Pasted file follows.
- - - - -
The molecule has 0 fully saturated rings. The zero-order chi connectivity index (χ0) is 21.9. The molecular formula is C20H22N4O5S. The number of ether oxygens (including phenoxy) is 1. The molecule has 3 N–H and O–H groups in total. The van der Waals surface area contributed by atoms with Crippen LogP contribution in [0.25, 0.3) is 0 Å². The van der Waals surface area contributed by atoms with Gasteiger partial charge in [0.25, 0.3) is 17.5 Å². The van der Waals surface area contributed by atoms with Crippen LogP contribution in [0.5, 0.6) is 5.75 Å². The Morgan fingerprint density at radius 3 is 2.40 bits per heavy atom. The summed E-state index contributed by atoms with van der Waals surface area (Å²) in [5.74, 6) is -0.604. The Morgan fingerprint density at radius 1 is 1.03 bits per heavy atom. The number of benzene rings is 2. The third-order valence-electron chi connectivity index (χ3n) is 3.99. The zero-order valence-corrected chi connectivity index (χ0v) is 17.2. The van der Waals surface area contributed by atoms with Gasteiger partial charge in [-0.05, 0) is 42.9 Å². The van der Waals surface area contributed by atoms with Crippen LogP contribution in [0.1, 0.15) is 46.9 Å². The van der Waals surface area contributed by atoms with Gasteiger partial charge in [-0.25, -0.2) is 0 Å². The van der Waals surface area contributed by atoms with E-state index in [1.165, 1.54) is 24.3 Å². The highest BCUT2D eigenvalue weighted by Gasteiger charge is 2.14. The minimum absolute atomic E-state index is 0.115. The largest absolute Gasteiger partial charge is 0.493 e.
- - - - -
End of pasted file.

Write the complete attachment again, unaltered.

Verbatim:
The molecule has 0 fully saturated rings. The zero-order chi connectivity index (χ0) is 21.9. The molecular formula is C20H22N4O5S. The number of ether oxygens (including phenoxy) is 1. The molecule has 3 N–H and O–H groups in total. The van der Waals surface area contributed by atoms with Crippen LogP contribution in [0.25, 0.3) is 0 Å². The van der Waals surface area contributed by atoms with Gasteiger partial charge in [0.25, 0.3) is 17.5 Å². The van der Waals surface area contributed by atoms with Crippen LogP contribution in [0.5, 0.6) is 5.75 Å². The Morgan fingerprint density at radius 3 is 2.40 bits per heavy atom. The summed E-state index contributed by atoms with van der Waals surface area (Å²) in [5.74, 6) is -0.604. The Morgan fingerprint density at radius 1 is 1.03 bits per heavy atom. The number of benzene rings is 2. The third-order valence-electron chi connectivity index (χ3n) is 3.99. The zero-order valence-corrected chi connectivity index (χ0v) is 17.2. The van der Waals surface area contributed by atoms with Gasteiger partial charge in [-0.05, 0) is 42.9 Å². The van der Waals surface area contributed by atoms with Crippen LogP contribution in [0.1, 0.15) is 46.9 Å². The van der Waals surface area contributed by atoms with Gasteiger partial charge in [-0.25, -0.2) is 0 Å². The van der Waals surface area contributed by atoms with E-state index in [1.165, 1.54) is 24.3 Å². The highest BCUT2D eigenvalue weighted by Gasteiger charge is 2.14. The minimum absolute atomic E-state index is 0.115. The largest absolute Gasteiger partial charge is 0.493 e.